Selling the property with the practice has its advantages. Once the sale is final, you’re out of the property and can focus on the future you have planned. However, there are some things to consider when you sell them together. One drawback is the fact that selling both can greatly limit the number of potential buyers you can field.

Many buyers, especially those recently out of dental school may not possess the means to purchase both at the same time. Another factor to consider is the tax ramifications of the sale of both. You may face a lot of tax consequences and liabilities associated with the sale. One way to avoid them is by leasing the building and sell later.

Lease Building to the New Buyers

If you have the financial means to be patient with the sale of your property, leasing the building to new buyers can be very advantageous. In addition to initial tax breaks, leasing will provide you a steady flow of income and allow you to take advantage of property appreciation over time.

There are a few negative aspects of leasing. You are going to be responsible for the maintenance, repair, and operating expenses of the property. This can consume a decent bit of time and energy that is precious for the next phase of your career. As an alternative, many sellers use a property management company, but this cuts into the profits you are making from the rent.

Sell to a Third-Party Investor

If you have a super practice and good credit rating, you should consider selling the property to a third-party investor. To pursue this option, you will have to negotiate a long-term triple net lease with the new owner of the practice. This security, along with your previous success and good credit rating, has great appeal to potential investors.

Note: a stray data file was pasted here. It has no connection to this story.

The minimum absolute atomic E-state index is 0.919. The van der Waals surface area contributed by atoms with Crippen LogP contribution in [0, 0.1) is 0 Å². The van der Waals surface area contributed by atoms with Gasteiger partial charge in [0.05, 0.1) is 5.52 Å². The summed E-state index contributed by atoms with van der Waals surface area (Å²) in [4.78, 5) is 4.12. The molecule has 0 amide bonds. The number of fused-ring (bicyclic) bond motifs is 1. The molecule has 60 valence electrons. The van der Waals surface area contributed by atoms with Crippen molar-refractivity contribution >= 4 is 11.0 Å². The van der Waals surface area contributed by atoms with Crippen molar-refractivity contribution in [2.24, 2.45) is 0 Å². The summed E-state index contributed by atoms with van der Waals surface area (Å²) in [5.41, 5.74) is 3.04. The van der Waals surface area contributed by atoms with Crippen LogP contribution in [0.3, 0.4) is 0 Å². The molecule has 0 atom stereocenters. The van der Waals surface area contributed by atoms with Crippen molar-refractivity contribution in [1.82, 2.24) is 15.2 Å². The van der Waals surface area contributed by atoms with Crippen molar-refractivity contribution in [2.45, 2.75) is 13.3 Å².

The guaranteed stream of income from the lease will allow you to sell your property for top dollar to an investor. This sale, combined with the sale of your practice, will almost always yield the highest dollar amount for the sale both together. However, know that you will have to put in significantly more effort.

What to Do Before You Sell Your Dental Practice

Learning how to sell a dental practice can help you better understand the overall process and hopefully alleviate the overwhelming aspects of transitioning your practice. The guidance of a dental practice advisor can certainly absorb much of the workload, all while helping market your practice to a much wider network of potential buyers. In any case, there are common steps involved when you sell your practice, along with some helpful tips to get you started.

Prioritize Your Goals for the Sale

Before initiating the marketing and selling process of your dental practice, it’s important to first identify what’s most important to you and what exactly you’re trying to achieve. If you are considering putting your practice up for sale, ask yourself the following questions:

  • Why do I want to sell my practice?
  • What will I do after I sell?
  • What will I do with the money from the sale?
  • How much money can I expect to net after attorney, CPA, brokerage commissions, and taxes?
  • How long do I plan (or need) to continue working in the dental practice following the sale?

In many dental practice transitions, maximizing financial return is the primary objective. For others, the timeliness of completing a sale by a certain date is more important. Some dentists prioritize finding the right buyer who will retain their staff after the transition. Considerations like these will help determine the trajectory of selling a practice, as well as knowing what you’re willing or not willing to negotiate.

Establish Your Transition Team

It’s not uncommon for dentists to do their homework to handle the sale on their own to save money. However, there’s a lot more to selling a dental practice than what meets the eye, and there are experts in the industry for a reason. Dentists find that these advisors are well worth every penny in the long run.